I explicate and defend the claim that, fundamentally speaking, there are no numbers, sets, properties or relations. The clarification consists in some remarks on the relevant sense of ‘fundamentally speaking’ and the contrasting sense of ‘superficially speaking’. The defence consists in an attempt to rebut two arguments for the existence of such entities. The first is a version of the indispensability argument, which purports to show that certain mathematical entities are required for good scientific explanations. The second is a speculative (...)
    Remove from this list  
     
    Export citation  
     
    My bibliography   10 citations  
  23. What We Disagree About When We Disagree About Ontology.Cian Dorr - 2005 - In Mark Eli Kalderon (ed.), Fictionalism in Metaphysics. Oxford University Press. pp. 234--86.
    In this paper I attempt two things. First, I argue that one can coherently imagine different communities using languages structurally similar to English, but in which the meanings of the quantifiers vary, so that the answers to ontological questions, such as ‘Under what circumstances do some things compose something?’, are different. Second, I argue that nevertheless, one can make sense of the idea that of the various possible assignments of meanings to the quantifiers, one is especially fundamental, so that there (...)
    Remove from this list  
     
    Export citation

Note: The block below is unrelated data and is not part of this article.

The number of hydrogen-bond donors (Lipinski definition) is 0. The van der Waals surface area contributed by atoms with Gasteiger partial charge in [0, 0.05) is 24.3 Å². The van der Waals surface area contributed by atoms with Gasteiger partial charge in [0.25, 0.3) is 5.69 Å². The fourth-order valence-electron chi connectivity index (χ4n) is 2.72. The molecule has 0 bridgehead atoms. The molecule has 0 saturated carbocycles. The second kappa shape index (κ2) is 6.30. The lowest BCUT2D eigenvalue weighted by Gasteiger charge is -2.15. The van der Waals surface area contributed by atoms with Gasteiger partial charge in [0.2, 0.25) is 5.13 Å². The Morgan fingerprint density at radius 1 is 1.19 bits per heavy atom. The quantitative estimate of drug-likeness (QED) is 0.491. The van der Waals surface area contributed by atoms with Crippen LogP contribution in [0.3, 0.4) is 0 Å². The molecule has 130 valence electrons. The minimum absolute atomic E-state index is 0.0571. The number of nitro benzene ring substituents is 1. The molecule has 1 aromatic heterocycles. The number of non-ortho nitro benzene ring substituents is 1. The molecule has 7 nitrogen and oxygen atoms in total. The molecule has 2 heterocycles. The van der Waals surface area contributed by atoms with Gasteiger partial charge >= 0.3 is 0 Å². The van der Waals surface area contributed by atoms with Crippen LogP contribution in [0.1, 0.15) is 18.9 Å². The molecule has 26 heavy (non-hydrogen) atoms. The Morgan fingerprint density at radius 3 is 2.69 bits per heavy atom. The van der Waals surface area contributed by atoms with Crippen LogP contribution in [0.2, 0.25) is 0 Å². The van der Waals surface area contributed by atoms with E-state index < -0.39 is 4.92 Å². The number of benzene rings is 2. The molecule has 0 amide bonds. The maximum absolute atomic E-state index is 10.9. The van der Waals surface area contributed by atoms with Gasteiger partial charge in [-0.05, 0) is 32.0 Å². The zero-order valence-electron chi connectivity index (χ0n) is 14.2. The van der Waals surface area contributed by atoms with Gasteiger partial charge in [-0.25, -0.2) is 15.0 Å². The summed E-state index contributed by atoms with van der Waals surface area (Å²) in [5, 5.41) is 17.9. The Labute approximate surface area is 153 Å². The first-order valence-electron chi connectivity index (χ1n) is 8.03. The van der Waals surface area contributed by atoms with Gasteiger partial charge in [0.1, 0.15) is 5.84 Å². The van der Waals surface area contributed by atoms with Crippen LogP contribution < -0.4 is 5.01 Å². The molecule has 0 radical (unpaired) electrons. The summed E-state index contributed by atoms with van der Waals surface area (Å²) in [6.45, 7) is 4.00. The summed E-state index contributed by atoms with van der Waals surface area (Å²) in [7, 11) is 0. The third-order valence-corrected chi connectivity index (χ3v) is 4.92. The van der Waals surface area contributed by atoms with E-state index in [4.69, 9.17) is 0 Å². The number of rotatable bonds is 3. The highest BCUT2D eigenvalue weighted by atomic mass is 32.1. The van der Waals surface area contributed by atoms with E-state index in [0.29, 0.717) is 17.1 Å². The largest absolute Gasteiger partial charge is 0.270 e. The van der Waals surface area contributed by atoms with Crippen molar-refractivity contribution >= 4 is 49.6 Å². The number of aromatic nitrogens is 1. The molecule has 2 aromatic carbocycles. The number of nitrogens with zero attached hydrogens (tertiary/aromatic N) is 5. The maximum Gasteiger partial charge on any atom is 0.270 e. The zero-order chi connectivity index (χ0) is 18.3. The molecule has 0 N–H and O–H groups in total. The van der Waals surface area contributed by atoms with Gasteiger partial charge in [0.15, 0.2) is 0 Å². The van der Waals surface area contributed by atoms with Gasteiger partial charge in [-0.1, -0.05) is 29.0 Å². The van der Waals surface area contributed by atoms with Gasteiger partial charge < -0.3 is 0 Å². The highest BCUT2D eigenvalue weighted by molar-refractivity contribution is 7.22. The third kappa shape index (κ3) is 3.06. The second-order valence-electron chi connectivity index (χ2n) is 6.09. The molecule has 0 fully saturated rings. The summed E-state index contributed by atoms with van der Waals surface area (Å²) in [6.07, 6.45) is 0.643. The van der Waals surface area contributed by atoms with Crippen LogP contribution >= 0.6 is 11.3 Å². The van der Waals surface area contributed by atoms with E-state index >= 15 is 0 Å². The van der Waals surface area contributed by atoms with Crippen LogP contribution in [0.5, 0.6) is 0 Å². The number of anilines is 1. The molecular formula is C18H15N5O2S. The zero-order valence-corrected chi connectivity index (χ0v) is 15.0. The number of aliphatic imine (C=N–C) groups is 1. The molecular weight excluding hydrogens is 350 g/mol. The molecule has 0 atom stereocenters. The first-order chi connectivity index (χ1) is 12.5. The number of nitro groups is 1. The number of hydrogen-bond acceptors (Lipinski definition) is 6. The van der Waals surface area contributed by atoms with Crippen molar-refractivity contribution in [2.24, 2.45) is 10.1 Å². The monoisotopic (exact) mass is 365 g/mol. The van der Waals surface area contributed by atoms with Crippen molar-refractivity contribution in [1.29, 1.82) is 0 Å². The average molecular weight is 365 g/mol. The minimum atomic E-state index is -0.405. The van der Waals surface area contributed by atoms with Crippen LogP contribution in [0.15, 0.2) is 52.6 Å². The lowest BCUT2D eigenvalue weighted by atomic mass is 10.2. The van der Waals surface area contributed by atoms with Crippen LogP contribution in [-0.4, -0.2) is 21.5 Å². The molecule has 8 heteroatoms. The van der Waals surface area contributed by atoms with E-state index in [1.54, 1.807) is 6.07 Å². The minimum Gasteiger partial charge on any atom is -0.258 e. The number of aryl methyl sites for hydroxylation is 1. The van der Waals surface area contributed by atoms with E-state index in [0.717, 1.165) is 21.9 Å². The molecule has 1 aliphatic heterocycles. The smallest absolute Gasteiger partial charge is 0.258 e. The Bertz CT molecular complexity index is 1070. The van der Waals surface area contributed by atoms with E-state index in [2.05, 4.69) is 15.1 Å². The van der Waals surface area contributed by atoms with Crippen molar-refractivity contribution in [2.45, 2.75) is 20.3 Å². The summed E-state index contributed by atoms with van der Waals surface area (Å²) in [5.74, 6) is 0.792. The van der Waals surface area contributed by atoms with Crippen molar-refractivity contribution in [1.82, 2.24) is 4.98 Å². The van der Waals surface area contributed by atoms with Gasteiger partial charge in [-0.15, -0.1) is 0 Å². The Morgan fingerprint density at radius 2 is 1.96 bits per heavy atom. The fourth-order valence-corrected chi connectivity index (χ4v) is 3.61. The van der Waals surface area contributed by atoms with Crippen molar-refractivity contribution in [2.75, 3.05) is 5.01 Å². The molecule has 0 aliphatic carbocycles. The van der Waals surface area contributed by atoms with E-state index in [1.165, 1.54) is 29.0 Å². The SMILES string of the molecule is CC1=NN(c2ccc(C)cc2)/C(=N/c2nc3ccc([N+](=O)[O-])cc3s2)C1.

My bibliography   48 citations  
  24. Composition as a Fiction.Cian Dorr & Gideon Rosen - 2002 - In Richard Gale (ed.), The Blackwell Companion to Metaphysics. Blackwell. pp. 151--174.
    Region R Question: How many objects — entities, things — are contained in R? Ignore the empty space. Our question might better be put, 'How many material objects does R contain?' Let's stipulate that A, B and C are metaphysical atoms: absolutely simple entities with no parts whatsoever besides themselves. So you don't have to worry about counting a particle's top half and bottom half as different objects. Perhaps they are 'point-particles', with no length, width or breadth. Perhaps they are (...)
    Remove from this list   Direct download (2 more)  
     
    Export citation  
     
    My bibliography   32 citations  
  25. A Free Logic for Fictionalism.Mircea Dumitru - 2015 - In Iulian D. Toader, Gabriel Sandu & Ilie Pȃrvu (eds.), Romanian Studies in Philosophy of Science. Springer Verlag.
    Remove from this list  
     
    Export citation  
     
    My bibliography  
  26. Editorial: Truth Matters.Denis Dutton & Patrick Patrick Gerard Henry - 1996 - Philosophy and Literature 20 (2):299-304.
    Remove from this list   Direct download (3 more)  
     
    Export citation  
     
    My bibliography  
  27. Fictionalism: Modality.Antony Eagle - manuscript
    and argue that (2) is similarly not true, but a convention: we use talk of pos• sibility to capture claims about consistency, or whatever. (This is merely an example; I don't suppose that (2) appeals to anyone particularly as a neces• sary truth about possibility or consistency.) Again, the kind of thing that is in..
    Remove from this list  
     
    Export citation  
     
    My bibliography  
  28. Telling Tales.Antony Eagle - 2007 - Proceedings of the Aristotelian Society 107 (1pt2):125 - 147.
    Utterances within the context of telling fictional tales that appear to be assertions are nevertheless not to be taken at face value. The present paper attempts to explain exactly what such 'pseudo-assertions' are, and how they behave. Many pseudo-assertions can take on multiple roles, both within fictions and in what I call 'participatory criticism' of a fiction, especially when they occur discourse-initially. This fact, taken together with problems for replacement accounts of pseudo-assertion based on the implicit prefixing of an 'in (...)